JL: “It is, this is my first job in the series. I feel extremely lucky for it to be with AJ Foyt Racing. Everyone has been so supportive and helpful.”
Q: What is the most significant achievement in your career so far?
JL: “I’m not sure how significant it was, but the strongest emotional connection I’ve ever had in my racing career was a little silly. I was about twelve years old and a friend of my father’s gave me a McCulloch go kart engine from the 60’s to play with. I remember when I got it, I wanted to see it run. It was full of corn kernels after I assume a mouse had attempted to convert it to ethanol.
I took it as far apart as I could with some basic hand tools my dad had in the garage and cleaned it up. I had it spread out over the work bench and got it back together. I was so excited to hear that after it was sent to an engine builder to be checked, all he had to do was add oil and it fired up! I’m not sure if that actually happened but I was so proud that I’d put an engine together and it worked.”
Q: What is the best part of our job?
JL: “I think any day at the track, be it testing or race day would be my highlight. Seeing everyone’s hard work coming together and knowing you had a part in it is indescribable.”
Q: Who has been the greatest influence in your life?
JL: “My parents most certainly would have to take that place in my heart. The support and the love they give without asking for anything in return has been unwavering. They have been to both of the opening races this year and I can’t ever thank them enough for what they’ve done for me.”
SEBASTIEN BOURDAIS will be making his seventh start at Texas Motor Speedway this
weekend. He tested at TMS earlier this year. His best start was third in 2019 and his best finish of eighth came the same year.
Bourdais: “The Texas doubleheader is obviously a very tough race, it’s always a very challenging event. We were not awesome there in testing but I think they guys have some really good ideas so hopefully we’ll make some good progress and perform as well as Charlie [Kimball] did last year for the team and have a good time two races in a row.”
DALTON KELLETT will be making his first career start at Texas Motor Speedway this
weekend which is his first ever race on a high-banked oval. In Indy Lights, he raced at Phoenix, Iowa and Gateway.
Kellett: “Going into Texas this week which is the third race of our back-to-back season opener stint. Really excited to go back to “No Limits, Texas” as I think the town is called. As they say, they do everything bigger in Texas. It’s the first high-banked oval for me so we were testing there about a month ago. It was great to get an opportunity to be on that track and get familiarized with it before we go into a fast-paced race weekend. There’s not a lot of time to figure stuff out so it’s great that we got to test there and the car felt pretty good. When we were there, it was cold and windy and the track was pretty green so when we go back there hopefully it’s not so much of a go, no go, situation with that sealant that they applied. Maybe the racing will be a little bit better than what we were thinking but if that’s not the case, it will probably come down to strategy and getting good track position.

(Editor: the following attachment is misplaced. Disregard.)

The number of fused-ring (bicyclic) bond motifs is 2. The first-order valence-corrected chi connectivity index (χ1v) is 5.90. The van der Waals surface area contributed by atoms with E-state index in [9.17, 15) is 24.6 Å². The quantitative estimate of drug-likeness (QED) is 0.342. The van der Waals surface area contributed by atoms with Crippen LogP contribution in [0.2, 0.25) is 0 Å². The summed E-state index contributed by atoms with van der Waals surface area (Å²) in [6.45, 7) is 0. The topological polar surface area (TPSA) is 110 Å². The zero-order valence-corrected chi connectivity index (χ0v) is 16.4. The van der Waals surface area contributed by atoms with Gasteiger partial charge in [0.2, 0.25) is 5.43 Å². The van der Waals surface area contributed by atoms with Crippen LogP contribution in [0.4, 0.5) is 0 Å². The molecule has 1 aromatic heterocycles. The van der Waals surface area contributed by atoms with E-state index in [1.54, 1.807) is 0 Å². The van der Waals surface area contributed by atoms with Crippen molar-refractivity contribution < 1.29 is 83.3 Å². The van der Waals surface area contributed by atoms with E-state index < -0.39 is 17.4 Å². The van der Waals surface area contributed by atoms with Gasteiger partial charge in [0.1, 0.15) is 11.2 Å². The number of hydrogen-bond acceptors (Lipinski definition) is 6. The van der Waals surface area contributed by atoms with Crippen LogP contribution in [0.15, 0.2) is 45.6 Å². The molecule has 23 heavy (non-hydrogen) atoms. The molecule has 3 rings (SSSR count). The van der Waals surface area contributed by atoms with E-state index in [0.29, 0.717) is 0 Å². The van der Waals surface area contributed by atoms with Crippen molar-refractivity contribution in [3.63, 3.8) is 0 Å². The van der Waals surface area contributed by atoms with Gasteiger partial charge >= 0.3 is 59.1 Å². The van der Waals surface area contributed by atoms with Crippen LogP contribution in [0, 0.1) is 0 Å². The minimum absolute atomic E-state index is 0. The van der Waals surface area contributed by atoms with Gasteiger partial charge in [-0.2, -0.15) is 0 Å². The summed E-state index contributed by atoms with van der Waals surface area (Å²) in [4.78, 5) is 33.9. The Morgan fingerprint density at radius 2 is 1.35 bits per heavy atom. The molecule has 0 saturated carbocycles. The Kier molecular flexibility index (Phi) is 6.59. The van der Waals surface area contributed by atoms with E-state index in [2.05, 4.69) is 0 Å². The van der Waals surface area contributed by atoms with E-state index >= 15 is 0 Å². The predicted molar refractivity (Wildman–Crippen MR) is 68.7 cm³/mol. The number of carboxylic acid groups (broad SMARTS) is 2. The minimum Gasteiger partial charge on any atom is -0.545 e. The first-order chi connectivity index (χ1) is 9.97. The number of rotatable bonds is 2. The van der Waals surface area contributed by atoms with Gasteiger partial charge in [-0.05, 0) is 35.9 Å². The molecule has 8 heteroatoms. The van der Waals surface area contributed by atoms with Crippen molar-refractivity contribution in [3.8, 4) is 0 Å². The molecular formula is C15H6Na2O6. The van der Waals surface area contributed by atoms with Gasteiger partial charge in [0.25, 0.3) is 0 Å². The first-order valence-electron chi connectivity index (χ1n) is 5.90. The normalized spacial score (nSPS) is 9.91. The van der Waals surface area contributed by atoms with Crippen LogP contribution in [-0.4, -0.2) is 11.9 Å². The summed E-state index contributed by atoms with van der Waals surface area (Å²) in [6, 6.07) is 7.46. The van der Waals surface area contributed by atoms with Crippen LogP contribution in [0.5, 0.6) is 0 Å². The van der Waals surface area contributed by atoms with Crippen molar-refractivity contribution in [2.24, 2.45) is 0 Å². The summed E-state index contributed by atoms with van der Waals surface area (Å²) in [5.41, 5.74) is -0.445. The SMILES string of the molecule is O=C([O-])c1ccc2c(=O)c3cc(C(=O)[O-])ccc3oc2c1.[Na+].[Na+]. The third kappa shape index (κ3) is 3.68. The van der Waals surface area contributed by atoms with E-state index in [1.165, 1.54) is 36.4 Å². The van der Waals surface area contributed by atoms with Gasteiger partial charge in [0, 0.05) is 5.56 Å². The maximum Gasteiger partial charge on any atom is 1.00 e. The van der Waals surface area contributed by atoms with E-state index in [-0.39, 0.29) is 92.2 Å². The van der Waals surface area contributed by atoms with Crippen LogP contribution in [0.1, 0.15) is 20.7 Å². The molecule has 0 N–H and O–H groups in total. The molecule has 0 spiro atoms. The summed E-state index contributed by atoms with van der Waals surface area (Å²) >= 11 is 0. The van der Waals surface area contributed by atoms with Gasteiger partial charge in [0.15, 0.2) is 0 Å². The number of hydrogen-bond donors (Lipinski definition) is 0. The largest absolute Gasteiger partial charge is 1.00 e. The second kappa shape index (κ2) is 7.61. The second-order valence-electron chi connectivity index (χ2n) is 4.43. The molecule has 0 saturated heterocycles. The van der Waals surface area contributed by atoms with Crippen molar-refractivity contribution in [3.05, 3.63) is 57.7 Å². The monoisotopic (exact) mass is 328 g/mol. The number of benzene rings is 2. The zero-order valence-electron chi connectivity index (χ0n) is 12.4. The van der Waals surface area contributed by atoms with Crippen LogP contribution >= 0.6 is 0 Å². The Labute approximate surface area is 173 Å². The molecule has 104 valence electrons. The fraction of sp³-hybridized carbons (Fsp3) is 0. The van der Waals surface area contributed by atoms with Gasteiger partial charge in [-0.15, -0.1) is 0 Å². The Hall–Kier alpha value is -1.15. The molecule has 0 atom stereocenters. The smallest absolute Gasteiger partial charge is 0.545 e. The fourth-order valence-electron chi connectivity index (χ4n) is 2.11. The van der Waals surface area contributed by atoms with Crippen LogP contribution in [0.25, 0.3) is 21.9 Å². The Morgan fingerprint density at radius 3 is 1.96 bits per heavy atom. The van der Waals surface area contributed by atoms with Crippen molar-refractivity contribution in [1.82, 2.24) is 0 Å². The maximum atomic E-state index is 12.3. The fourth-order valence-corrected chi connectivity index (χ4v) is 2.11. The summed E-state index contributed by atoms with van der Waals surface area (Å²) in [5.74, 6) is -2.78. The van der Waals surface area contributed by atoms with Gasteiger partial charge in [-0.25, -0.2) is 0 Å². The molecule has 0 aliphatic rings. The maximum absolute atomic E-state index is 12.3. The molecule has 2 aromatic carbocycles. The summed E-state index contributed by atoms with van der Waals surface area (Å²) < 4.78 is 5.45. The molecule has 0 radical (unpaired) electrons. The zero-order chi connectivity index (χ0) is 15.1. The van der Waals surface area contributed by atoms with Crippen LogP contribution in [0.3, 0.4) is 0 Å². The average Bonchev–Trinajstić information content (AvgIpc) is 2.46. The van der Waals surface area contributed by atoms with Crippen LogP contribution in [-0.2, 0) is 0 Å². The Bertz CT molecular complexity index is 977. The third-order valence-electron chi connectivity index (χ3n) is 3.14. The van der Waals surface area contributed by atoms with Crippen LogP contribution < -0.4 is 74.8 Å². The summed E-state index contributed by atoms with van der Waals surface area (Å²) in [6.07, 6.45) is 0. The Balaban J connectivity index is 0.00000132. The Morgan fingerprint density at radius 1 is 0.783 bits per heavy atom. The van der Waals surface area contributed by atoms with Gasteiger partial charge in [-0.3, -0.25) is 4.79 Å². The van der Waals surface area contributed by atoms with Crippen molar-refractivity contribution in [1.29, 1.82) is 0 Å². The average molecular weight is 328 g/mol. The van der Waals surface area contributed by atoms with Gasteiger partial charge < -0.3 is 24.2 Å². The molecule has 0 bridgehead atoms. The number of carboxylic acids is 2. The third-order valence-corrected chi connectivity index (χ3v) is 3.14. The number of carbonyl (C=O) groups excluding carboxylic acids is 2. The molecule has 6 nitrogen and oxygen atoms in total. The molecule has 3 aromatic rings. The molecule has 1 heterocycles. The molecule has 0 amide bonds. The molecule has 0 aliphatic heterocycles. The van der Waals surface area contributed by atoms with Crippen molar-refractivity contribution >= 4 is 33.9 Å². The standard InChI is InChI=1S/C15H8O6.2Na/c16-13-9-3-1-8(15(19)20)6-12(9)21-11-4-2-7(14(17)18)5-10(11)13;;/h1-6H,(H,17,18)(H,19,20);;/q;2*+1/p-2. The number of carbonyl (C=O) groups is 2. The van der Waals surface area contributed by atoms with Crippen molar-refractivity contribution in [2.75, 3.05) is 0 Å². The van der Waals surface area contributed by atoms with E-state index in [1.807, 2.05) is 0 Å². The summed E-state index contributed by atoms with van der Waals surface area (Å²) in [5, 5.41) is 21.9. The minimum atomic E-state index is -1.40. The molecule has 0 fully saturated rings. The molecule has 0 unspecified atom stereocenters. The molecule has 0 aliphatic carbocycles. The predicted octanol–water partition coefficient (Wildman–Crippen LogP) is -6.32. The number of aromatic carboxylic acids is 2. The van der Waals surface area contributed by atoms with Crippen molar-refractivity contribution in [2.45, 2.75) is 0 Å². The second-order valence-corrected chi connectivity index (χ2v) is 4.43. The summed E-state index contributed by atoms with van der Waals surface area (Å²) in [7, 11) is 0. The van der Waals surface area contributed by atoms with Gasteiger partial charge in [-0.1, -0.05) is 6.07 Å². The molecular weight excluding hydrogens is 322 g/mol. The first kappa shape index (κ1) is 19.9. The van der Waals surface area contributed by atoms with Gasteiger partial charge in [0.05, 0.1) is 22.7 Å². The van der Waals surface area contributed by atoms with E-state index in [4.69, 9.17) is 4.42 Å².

“My first impressions: I was impressed with the size of the facility and the intensity of driving there. You really feel the load pushing into the seat. It’s a track with lots of history in IndyCar so it’s exciting to get to race there!
“We did some group running in testing but my experience [in traffic] is limited to Indy. So I will be tapping into that going into the weekend. The big challenges will be managing tire degradation and the sealant on the 2nd and 3rd lanes. Looking forward to the challenge of two races in No Limits, Texas!”
A.J. FOYT will be passing up attending the Kentucky Derby this year to be at this weekend’s Texas doubleheader. Foyt’s team won this race with Billy Boat driving in 1997 but after a protest, the race win was awarded to Arie Luyendyk by officials who cited a scoring error. In 1998, Boat started alongside pole winner Tony Stewart. Boat’s teammate Kenny Brack finished third and went on to win the title that year.
Foyt: “I’m going to Texas instead of the Derby because I’ve been going to the Derby for many, many years, but I don’t have a horse running there this year. A lot of times on Derby Day, I’d have a horse running, but now I don’t, so I’d rather see my two race cars run. I gave the suite to my grandson Anthony and his wife Casey. I’m hoping for a big weekend in Texas. When you’re in your home state, you don’t like to get beat. I know when I was racing in Texas, I did win some races. So far, the last good race we had was with Billy Boat winning it. We had to back it up the second year because the first year they tried to say we didn’t win it, which we did, so we won it two years straight. I still have the trophy.”
The trophy from the 1997 Texas race sits next to the famed “Come and Take It” flag dating back to the Battle of Gonzales and later the Alamo (which is another story in itself).
Last Race: At St. Petersburg, Bourdais qualified fifth and finished tenth after an up and down race. Dalton Kellett was running a solid race but electrical issues cut short his race. He placed 23rd.
The Genesys 300 will be broadcast live on NBCSN Saturday night starting at 7 p.m. ET. The XPEL 375 will be broadcast Sunday afternoon starting at 5 p.m. ET.